Automated driving technology such as Tesla's Autopilot and Cadillac's Super Cruise should be designed to have the driver actively engaged at all times, the Insurance Institute for Highway Safety said Thursday.
IIHS, a nonprofit group funded by auto insurers, issued a set of safety recommendations for the design of such systems. The guidelines address ways to minimize driver disengagement and system misuse.
Several Level 2 systems — the highest level currently available for vehicles in production — control acceleration, braking and steering to keep the vehicle traveling at a set speed and centered in the lane, while maintaining a selected following distance from the vehicle ahead. The systems require the driver to remain attentive and ready to intervene, but IIHS said some designs make it too easy for the driver to disengage and heavily rely on the system.
"Unfortunately, the more sophisticated and reliable automation becomes, the more difficult it is for drivers to stay focused on what the vehicle is doing," David Harkey, president of IIHS, said in a statement. "That's why systems should be designed to keep drivers actively engaged."
The group's recommendations include direct and indirect methods of monitoring and detecting driver disengagement, such as eye and head orientation, steering wheel input and lane-departure frequency.
"Designs should also be based on a principle of shared control, and they should have built-in limits that prevent them from being used on roads and under conditions where it isn't safe to do so," according to researchers at IIHS.
Research has shown that when it takes less physical effort to drive — as supported by automated driving technology — drivers are more likely to disengage in the driving task and be tempted to do other things such as text or check email, IIHS said.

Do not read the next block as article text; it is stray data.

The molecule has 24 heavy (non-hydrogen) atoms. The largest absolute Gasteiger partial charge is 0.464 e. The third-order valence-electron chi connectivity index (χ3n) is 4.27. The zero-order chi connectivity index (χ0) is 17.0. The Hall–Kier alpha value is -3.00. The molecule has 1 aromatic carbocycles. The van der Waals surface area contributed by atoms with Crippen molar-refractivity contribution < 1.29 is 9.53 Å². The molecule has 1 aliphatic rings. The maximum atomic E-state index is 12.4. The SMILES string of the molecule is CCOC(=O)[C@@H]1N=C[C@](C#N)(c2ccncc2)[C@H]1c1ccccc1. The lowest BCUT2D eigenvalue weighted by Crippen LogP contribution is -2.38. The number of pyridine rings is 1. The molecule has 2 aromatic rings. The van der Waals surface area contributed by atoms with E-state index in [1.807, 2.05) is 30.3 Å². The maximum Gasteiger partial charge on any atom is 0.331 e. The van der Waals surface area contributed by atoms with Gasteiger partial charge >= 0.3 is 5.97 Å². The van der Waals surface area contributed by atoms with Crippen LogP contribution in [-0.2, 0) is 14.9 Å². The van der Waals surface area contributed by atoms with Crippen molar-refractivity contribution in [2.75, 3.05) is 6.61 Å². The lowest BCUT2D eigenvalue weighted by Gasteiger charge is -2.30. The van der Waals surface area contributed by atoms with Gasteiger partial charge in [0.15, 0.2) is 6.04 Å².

The group pointed to the "false sense of security" of these systems and how driver distraction or disengagement can lead to injury or death, as determined by the National Transportation Safety Board last month during a public hearing on the fatal crash of a Tesla Model X in Mountain View, Calif.
The NTSB determined limitations of the Tesla Autopilot system, the driver's overreliance on Autopilot and his distraction — "likely from a cellphone game application," the board said — caused the crash.
IIHS also highlighted systems offered by BMW and Mercedes-Benz that can automatically change lanes when the driver triggers the function with the turn signal. In premapped areas, Tesla's Autopilot can change lanes and exit the freeway without any trigger from the driver, IIHS said. After an update next year, Cadillac's Super Cruise system also will automatically change lanes without requiring the driver's hands to be on the wheel.
"These systems are amazing feats of engineering," said Alexandra Mueller, an IIHS research scientist and lead author of the recommendations. "But they all suffer the same problem: They don't account enough for the behavior of the human being behind the wheel."